• Published 19th Nov 2015
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Glimpsing the Future - Minds Eye



Twilight Sparkle learns about Rainbow Dash's family as they vacation with her parents.

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Chapter 3: Parting Shots

Twilight kept her gaze focused on the vessel mounted outside San Franciscolt University’s museum. The stained wood of its hull stood testament to years of wear and tear, and a few of the more rotten pieces had already been removed or fallen away. The information marker labeled the ship as a submersible—the first one to sail in the western ocean—powered only by the pedaling of the two ponies inside.

She wondered what it would be like inside the bulbous cap of plastic mounted on top, wondered what it would be like to be away from it all, under the surface of the water, alone save for one other pony and all the creatures of the deep. She wondered if such an environment would feel any different at the moment to Rainbow Dash, whose hooves continued to pound the sidewalk leading to the museum entrance.

Rainbow’s head swiveled around as it had for the last half hour. She scanned the sky, the road, and every pony—student, tourist, or otherwise—that walked by. “They’re not standing us up! I can’t believe they’d stand us up!”

“I didn’t say—”

“You were thinking it!”

Twilight learned that the primitive submersible had served over twenty-five expeditions before being replaced by a newer, more robust model. It had taken four years since the university’s founding before the first metal vessels had been tested and approved for use by the Equestrian Labor Safety Committee.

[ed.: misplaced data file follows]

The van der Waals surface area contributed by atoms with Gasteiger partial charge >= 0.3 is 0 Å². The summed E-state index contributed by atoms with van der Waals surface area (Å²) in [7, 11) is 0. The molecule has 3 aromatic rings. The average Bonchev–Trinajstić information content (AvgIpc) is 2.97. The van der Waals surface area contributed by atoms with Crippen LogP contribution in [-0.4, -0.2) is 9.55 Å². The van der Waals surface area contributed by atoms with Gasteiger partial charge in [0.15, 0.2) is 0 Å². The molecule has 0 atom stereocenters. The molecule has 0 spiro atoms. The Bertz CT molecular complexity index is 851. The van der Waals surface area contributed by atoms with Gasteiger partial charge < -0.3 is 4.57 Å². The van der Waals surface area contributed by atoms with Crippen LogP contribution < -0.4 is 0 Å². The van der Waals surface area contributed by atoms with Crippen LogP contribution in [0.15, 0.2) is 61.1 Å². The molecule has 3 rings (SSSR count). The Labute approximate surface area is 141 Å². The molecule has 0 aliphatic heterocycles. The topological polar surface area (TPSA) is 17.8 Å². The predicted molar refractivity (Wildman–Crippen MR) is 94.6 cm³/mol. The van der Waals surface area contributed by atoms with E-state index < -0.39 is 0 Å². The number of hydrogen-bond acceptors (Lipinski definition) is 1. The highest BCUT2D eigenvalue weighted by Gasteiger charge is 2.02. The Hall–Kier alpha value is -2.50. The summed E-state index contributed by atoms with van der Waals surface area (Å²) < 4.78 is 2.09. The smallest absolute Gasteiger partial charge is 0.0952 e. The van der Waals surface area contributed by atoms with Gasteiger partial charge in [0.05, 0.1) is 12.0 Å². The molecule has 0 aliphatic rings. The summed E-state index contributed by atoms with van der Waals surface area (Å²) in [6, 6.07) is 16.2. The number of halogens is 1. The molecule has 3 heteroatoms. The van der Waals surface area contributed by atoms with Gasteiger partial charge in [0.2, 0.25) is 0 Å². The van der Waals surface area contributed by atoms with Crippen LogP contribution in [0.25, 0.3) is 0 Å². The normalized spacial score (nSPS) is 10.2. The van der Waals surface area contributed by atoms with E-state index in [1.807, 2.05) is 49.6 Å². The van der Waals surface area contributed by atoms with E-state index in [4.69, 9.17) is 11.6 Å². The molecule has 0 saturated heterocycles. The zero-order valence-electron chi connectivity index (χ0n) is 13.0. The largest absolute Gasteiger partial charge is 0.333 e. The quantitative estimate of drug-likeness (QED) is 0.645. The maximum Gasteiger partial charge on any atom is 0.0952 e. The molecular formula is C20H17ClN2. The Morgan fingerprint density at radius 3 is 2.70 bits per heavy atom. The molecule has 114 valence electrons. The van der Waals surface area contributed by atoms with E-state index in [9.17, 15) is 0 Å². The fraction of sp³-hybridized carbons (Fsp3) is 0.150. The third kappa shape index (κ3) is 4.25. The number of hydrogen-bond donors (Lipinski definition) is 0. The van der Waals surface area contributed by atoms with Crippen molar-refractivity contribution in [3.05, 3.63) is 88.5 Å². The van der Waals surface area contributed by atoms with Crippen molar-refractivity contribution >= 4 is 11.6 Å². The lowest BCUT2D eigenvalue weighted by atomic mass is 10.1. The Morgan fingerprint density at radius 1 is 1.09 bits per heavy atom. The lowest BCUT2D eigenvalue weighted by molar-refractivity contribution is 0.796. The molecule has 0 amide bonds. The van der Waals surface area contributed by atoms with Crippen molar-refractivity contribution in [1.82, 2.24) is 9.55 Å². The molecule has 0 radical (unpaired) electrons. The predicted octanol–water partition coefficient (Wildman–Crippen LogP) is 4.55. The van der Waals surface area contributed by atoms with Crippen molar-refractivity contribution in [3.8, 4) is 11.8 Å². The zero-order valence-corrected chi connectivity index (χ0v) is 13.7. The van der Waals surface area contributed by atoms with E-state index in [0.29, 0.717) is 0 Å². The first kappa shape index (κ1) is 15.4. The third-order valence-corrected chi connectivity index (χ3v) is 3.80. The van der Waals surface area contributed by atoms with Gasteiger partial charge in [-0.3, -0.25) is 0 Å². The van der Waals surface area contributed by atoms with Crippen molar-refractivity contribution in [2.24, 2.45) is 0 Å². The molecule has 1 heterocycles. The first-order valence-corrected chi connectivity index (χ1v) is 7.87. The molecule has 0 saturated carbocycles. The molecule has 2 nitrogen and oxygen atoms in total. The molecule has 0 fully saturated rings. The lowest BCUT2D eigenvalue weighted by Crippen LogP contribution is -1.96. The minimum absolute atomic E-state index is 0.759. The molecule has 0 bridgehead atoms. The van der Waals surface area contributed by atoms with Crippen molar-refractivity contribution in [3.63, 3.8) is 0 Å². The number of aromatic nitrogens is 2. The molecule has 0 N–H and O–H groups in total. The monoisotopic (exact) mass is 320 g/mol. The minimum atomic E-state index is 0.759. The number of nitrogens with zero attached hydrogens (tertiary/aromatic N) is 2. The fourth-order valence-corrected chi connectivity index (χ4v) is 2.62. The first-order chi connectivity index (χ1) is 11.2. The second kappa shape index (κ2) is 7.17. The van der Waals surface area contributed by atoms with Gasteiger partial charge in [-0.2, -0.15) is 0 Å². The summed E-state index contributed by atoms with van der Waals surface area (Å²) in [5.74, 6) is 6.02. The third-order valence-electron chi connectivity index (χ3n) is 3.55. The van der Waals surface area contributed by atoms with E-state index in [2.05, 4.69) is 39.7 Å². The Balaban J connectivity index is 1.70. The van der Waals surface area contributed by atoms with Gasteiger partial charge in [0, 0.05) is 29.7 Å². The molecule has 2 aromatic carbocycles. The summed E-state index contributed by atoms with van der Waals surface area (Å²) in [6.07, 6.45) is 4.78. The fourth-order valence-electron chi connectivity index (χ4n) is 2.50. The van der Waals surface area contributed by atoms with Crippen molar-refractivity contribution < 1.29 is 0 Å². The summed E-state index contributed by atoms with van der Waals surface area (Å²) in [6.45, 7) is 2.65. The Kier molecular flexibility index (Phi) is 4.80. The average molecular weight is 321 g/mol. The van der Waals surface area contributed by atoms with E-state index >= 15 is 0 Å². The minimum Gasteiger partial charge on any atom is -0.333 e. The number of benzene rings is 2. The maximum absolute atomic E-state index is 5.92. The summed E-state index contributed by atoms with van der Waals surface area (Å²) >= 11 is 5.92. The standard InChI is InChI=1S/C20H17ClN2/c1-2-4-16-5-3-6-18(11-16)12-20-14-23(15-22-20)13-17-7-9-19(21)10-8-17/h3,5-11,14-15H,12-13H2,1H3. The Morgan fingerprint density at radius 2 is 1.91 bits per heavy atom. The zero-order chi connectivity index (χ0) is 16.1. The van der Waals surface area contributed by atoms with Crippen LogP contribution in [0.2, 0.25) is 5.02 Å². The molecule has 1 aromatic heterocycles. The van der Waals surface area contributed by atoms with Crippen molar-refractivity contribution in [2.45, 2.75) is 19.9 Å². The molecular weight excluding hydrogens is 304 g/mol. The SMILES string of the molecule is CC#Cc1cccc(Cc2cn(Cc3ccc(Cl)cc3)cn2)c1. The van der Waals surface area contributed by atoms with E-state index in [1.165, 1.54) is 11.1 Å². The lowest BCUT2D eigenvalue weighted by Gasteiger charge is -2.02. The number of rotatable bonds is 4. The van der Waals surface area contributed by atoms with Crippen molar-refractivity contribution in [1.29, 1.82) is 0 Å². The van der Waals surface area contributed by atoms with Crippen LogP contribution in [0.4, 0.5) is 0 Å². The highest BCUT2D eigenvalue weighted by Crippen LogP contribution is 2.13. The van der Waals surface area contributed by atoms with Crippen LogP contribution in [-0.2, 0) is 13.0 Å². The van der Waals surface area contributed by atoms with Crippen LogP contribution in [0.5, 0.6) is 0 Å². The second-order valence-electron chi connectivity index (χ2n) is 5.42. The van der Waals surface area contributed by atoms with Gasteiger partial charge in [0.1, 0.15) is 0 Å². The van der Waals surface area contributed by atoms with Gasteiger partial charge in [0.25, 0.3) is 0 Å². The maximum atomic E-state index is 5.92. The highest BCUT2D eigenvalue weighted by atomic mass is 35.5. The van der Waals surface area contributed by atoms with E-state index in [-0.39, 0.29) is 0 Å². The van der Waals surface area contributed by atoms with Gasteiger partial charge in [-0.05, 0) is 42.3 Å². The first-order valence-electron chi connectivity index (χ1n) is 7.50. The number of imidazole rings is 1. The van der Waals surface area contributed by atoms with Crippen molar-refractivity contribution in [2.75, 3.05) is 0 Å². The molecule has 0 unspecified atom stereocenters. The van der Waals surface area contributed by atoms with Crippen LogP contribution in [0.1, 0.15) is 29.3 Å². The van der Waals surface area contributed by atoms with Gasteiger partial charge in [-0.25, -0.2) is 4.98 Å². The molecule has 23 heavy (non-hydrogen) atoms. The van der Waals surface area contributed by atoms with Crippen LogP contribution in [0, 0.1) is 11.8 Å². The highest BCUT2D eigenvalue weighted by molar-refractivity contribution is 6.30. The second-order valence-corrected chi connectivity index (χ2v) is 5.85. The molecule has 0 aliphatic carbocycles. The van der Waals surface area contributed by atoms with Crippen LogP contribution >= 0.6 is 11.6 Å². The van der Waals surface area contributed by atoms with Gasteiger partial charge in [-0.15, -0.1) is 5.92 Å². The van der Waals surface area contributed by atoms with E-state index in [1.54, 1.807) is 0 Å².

“Aw, Twi, don’t clam up like that.” Rainbow ran a hoof down her back. “I’m sorry. They were never late for anything up home, but now it’s just—” She vented a breath, something between a snort and a cough. “I don’t get it. The train was one thing, but they knew we were expecting them today. We agreed on it yesterday. Yesterday!”

Twilight took Rainbow’s hoof in her own. She looked in her friend’s eyes, her lover’s eyes, as they flashed a warning in the glimmering sunlight—and said what she knew to be true. “Something’s wrong.”

Rainbow yanked her hoof away. “There’s nothing wrong! Why are you still talking about this?”

“I don’t mean to pry—”

“Then stop asking!” Rainbow stomped and snarled at a pair of nearby stallions. “What do you want?!”

They hurried past Twilight on their way inside, and she took a step closer to Rainbow to try and keep her voice down. “I just want to know if your father said anything strange to you yesterday.”

“Ask him yourself! That’s all you wanted to do, right?” Rainbow slapped Twilight’s empty saddlebags. “You didn’t buy anything! You barely even looked at anything! All you wanted to talk about is how much my mom and dad hate each other.”

“I don’t want there to be a problem, Rainbow.”

“Good, because there isn’t one!” Rainbow started her pacing again.

A group of mares with books stuffed in their bags gave Rainbow quizzical looks as they passed her by. Twilight watched them go in, and then studied the meager skyline of the city past the museum. “Did he sound happy here?”